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I have a list of co-ordinates of squares of a grid: Grid

Each square is defined by a class:

class Square {
    constructor(x, y) {
        this.x = x;
        this.y = y;
    }
}

This is how the app works: First there is a list of randomly generated squares shown, and then the user has to click the squares from memory. (Not necessarily in order)

An example of how the question/answer array would be: (just an example, they are actually randomly generated)

const arr = [new Square(1, 1), new Square(2, 1)]

now, whenever the user clicks on a box, it goes into another array:

var selectedBlocks = [new Square(2, 1), new Square(1, 1)]

In this case, since the squares selected are equal, the function should return true.

What I've tried - I can't manage to get it without a double-for loop O(n^2). Is it possible to optimise for atleast O(n)?

2
  • what about this scenario: you store just x and y into the arr constant like this-> ["1,2","1,1"], when the user clicks on each square you can check the current selected like this arr.includes(selected), I mean don't store whole selected, validate that on each user select
    – barzin.A
    Commented Dec 31, 2021 at 4:50
  • You can just track what user select. when the user select a square check whether that is right or wrong and if user select the wrong one just return false. don't compare at the end of selection, do as per selection by user Commented Dec 31, 2021 at 4:52

3 Answers 3

1

I forgot that there were few built in methods and i wrote this i guess (nlogn) Time complexity code

class Square {
    constructor(x, y) {
        this.x = x;
        this.y = y;
    }
    pri(){
        return this.x + this.y;
    }
}

let inp = [new Square(2,1), new Square(2,3), new Square(1,3)]
let opt = [new Square(1,3), new Square(2,1), new Square(2,3)]

inp.sort((a, b) => {
    return a.pri() - b.pri();
});
opt.sort((a, b) => {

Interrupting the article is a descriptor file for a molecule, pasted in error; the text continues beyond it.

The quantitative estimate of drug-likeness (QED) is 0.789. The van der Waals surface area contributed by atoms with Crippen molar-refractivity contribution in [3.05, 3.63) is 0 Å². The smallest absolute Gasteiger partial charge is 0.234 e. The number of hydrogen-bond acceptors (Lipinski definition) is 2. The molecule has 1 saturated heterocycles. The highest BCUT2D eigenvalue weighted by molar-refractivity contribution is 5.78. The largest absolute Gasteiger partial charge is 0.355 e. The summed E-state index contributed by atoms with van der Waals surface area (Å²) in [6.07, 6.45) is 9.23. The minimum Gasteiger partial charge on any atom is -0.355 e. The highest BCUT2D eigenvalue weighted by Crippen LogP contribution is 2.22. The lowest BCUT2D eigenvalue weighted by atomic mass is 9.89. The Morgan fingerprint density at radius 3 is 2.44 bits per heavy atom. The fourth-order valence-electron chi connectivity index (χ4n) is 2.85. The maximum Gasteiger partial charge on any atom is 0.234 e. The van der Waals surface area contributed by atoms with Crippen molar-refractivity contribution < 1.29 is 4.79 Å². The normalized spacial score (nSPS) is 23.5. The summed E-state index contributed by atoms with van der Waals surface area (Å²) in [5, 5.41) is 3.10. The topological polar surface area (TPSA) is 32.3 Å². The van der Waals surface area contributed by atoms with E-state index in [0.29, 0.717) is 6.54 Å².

return a.pri() - b.pri();
});
// assuminng they are of same len
let flag = true
for(i=0; i<inp.length ; i++){
    if(inp[i].x != opt[i].x || inp[i].y != opt[i].y){
        flag = false
        break
    }
}

console.log(flag)
3
  • Very interesting.. Would be helpful if you can explain the code though.
    – Abhinav
    Commented Dec 31, 2021 at 7:40
  • Approach : The approach I used here is comparing the index objects and if all the inp[i] matches with the user opted array opt[i], then his/her opted input is correct. Modification : To compare the two arrays, the main problem was that it can ordered in any manner, hence I used the concept of sorting user-defined obects on the basis of their x and y value. Because now i always know that the objects with same x + y value will correspond of the two arrays are exactly the same..
    – Manish
    Commented Jan 4, 2022 at 6:17
  • Wow amazing! Thank you for explaining it
    – Abhinav
    Commented Jan 4, 2022 at 13:33
1

You can use Array.some to find is item already selected or not

class Square {
  constructor(x, y) {
    this.x = x;
    this.y = y;
  }
}

const arr = [new Square(1, 1), new Square(2, 1)];

const selectedBlocks = [new Square(2, 1), new Square(1, 1)];

const isSelected = (block) => {
  return selectedBlocks.some(
    (item) => item.x === block.x && item.y === block.y
  );
};

console.log(isSelected(new Square(2, 1)));
console.log(isSelected(new Square(2, 2)));
console.log(isSelected(new Square(1, 1)));

1
  • Works like a charm. Exactly what I wanted. Thank you!
    – Abhinav
    Commented Dec 31, 2021 at 5:00
0

Quoting from the answer on another question, the answers to that one may also help. If you just need to know whether A and B has same entries, simply use

JSON.stringify(A.concat().sort()) === JSON.stringify(B.concat().sort())

Link to the original answer is here.

1
  • Thank you Abhijeet for contributing to stackoverflow. Although can you please explain me if sort really works for objects?
    – Abhinav
    Commented Dec 31, 2021 at 4:54

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